We gave you an early look at the New Rdio redesign back in March during SXSW 2012, and then it was released to the masses just last month. Well, we've gotta hand it to the Rdio team, as they continue to improve the design for the enjoyment of the users. Today, Rdio has refined its design again, bringing more white space and a flatter profile to the forefront. The company says that this makes it lighter, brighter, and easier on the eye. What else? Speed improvements. We've been playing with it for a bit over on the Gear Live Rdio channel, and we invite you to do the same. It's good stuff.
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We sat in on a panel where Pandora's Jackson Gates, Daren Tsui of mSpot, and Kevin Wortis were interviewed by Gartner's Mike McGuire about the future of cloud music services at SXSW. It was an interesting discussion, focusing on what the benefit of the cloud brings to music, and the problems associated with expecting users to pay for something that they've been used to getting for free for at least a generation. It's an interesting time, and obviously the models differ substantially for companies like Pandora and Spotify, for example. Click on through for the highlights of the discussion!
In this episode we give you a look at MyStream, an iOS (and soon, Android) app that lets you share your music with multiple devices, eliminating the need to share headphones. Sharing of content happens over Bluetooth, streaming to up to 5 devices, or Wi-Fi, which will stream to up to 30 separate devices.
Last week at a press event in Austin at SXSW, Rdio gave us a look at its brand new, completely overhauled music experience. We got a look at the new Rdio, and we walked away impressed by the beauty of what the streaming music company is attempting to pull off. There are a lot of changes, and we think that most people will think they're all good.
New Rdio isn't just a visual makeover though. Wilson Miner, head of design for Rdio said, "We want back to ground zero and rethought the whole user experience from the groud up to put the focus 100% on music and people." That people part is a big deal, because social integration is a big part of the new Rdio. When you log in, you've got a constant bar on the right-hand side that shows your online contacts and what they're listening to. There's also another tab that gives recommendations of who to follow (oh, and you should definitely follow the Gear Live Rdio profile!) Wanna share a track or album with a contact? The old way still works, but now you can just drag and drop content onto contacts as well. Very fluid.
The revolutionary promise of digital music became reality with the rise of Napster. The file sharing network pioneered a functional and comprehensive catalog of music with its enthusiastic users. Developed by then-teenaged Shawn Fanning in 1998, Napster became a worldwide phenomenon in less than a year. Co-founder Sean Parker helped develop Napster into a company. Mass acceptance came quickly, but legal challenges ultimately doomed the original service. Despite the controversy and lawsuits, Napster changed the music business and paved the way for iTunes, Rhapsody, Spotify, and other music services. The divide between the cultural establishment and technology innovators was defined by the disputes raised by Napster. After more than a decade of declining sales of recorded music and imperfect attempts to present a licensed alternative, the influence of Napster continues to be felt.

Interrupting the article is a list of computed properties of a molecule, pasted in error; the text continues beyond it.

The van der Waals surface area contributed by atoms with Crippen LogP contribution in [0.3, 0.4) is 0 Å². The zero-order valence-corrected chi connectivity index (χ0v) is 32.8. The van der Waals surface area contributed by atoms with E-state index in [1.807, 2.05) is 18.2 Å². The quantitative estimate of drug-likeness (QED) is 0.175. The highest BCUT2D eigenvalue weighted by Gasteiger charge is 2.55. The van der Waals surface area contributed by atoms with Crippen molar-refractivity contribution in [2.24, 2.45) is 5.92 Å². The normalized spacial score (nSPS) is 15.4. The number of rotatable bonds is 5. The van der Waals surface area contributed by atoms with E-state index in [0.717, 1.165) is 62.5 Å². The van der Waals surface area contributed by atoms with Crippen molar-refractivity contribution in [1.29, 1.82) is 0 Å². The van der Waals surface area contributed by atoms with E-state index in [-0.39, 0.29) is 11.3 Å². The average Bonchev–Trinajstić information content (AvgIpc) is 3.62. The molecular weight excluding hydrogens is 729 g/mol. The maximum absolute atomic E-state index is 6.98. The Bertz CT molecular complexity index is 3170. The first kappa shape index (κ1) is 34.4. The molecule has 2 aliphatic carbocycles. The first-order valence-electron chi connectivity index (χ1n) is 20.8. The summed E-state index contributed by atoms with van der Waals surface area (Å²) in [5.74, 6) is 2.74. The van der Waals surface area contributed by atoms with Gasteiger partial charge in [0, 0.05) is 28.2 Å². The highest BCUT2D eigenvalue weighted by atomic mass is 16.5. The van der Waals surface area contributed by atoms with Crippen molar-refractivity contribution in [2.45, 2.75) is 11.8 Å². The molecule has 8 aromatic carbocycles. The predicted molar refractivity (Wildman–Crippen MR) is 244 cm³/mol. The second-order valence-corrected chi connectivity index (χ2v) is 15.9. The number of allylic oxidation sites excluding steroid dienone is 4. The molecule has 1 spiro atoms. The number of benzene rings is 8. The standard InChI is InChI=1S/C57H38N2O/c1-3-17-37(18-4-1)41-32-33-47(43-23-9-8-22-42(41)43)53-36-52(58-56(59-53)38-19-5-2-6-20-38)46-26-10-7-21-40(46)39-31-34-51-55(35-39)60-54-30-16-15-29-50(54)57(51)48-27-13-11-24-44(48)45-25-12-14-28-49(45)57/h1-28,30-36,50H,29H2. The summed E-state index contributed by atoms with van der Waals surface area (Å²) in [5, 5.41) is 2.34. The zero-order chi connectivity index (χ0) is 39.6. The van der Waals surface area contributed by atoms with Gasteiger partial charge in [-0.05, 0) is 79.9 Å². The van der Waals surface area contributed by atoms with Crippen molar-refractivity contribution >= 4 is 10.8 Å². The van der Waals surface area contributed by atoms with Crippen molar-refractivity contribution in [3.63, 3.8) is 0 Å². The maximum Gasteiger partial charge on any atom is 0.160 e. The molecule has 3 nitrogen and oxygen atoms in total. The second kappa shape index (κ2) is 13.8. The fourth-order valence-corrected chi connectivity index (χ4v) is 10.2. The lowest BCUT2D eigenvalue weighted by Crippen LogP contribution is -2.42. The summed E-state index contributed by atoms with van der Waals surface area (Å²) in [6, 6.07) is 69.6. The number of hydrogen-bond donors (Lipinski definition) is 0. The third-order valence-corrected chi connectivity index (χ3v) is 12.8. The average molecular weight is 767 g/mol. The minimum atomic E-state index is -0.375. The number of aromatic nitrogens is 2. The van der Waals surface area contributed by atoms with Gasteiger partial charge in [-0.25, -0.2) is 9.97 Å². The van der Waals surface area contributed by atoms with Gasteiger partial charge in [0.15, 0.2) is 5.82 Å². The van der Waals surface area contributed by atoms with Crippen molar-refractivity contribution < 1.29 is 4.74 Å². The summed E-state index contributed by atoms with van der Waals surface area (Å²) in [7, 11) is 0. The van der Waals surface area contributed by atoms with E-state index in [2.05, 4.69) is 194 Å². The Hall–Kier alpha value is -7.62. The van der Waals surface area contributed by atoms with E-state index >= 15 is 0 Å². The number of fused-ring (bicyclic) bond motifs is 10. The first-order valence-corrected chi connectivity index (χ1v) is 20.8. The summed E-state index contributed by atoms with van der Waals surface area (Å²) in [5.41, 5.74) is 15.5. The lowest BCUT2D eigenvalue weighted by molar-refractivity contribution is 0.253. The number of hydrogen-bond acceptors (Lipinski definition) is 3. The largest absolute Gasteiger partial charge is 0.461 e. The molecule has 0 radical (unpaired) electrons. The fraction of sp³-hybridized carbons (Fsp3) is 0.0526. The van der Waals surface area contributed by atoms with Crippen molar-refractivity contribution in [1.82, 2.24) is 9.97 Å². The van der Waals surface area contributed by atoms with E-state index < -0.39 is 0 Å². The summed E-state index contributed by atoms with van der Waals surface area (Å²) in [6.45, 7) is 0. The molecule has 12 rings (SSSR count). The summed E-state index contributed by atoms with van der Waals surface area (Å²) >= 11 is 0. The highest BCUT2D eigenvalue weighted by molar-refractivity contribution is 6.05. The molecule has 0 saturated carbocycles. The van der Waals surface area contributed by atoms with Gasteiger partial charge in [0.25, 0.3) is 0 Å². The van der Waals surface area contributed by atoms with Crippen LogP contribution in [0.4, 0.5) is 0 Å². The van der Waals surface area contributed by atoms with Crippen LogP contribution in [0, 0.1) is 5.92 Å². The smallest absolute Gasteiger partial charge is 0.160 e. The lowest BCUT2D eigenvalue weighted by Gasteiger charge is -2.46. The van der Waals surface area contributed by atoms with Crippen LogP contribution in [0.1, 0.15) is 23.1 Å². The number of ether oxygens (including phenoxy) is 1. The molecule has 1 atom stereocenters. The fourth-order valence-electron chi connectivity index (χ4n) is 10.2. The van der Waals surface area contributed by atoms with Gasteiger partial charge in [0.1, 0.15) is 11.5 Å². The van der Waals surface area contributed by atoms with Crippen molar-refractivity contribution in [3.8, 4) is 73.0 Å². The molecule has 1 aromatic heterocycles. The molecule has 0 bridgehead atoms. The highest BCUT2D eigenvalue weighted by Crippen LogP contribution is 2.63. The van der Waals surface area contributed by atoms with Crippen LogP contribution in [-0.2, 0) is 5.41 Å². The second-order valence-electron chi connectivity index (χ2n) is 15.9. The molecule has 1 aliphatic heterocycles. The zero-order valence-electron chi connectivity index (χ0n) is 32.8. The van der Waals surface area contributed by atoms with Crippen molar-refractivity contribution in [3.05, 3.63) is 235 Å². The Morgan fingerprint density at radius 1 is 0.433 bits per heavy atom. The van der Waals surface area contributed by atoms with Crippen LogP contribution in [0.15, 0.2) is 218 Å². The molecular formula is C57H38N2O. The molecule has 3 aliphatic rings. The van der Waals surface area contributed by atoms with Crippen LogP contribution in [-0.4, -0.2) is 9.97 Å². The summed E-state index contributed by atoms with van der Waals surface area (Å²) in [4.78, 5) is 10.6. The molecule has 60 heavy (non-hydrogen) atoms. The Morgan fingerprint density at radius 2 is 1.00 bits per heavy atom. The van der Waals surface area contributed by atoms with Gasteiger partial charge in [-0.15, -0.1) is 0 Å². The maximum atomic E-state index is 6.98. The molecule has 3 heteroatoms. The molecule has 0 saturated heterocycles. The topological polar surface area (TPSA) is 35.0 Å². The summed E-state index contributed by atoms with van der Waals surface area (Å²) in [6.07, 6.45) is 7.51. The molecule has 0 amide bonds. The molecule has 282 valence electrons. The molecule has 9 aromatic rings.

At SXSW, I listened in on a discussion with Sean Parker and Shawn Fanning where they discussed these issues in an effort to promote their film Downloaded. The panel opened with a montage of clips from the VH1 rockDocs Downloaded film. The trailer touched on the start of Napster, the revelation of how easy it was to get music based on a search term, how quick the results were in the age of dial-up, and the growth of Napster as a company. There are a couple of gems there as well, such as when Fanning said back in 1999 that he believed the future was instant music access from multiple devices, including stereos and smartphones (well, he said "cell phones," but still.) this is a movie about kids revolutionizing an industry they knew nothing about.
Right now I'm at SXSW, sitting in on the Turntable.fm DJ Battle that's taking place over the next two hours. There are a few DJs on stage playing their best tracks in an attempt to rock the crowd, and as things are unfolding, I can see some real potential for Turntable.fm to bring something to the table that the Spotifys, Rdios, and Rhapsodys of the world just aren't able to deliver at the moment, especially now that Turntable has secured licensing rights from all four of the major record labels here in the U.S.
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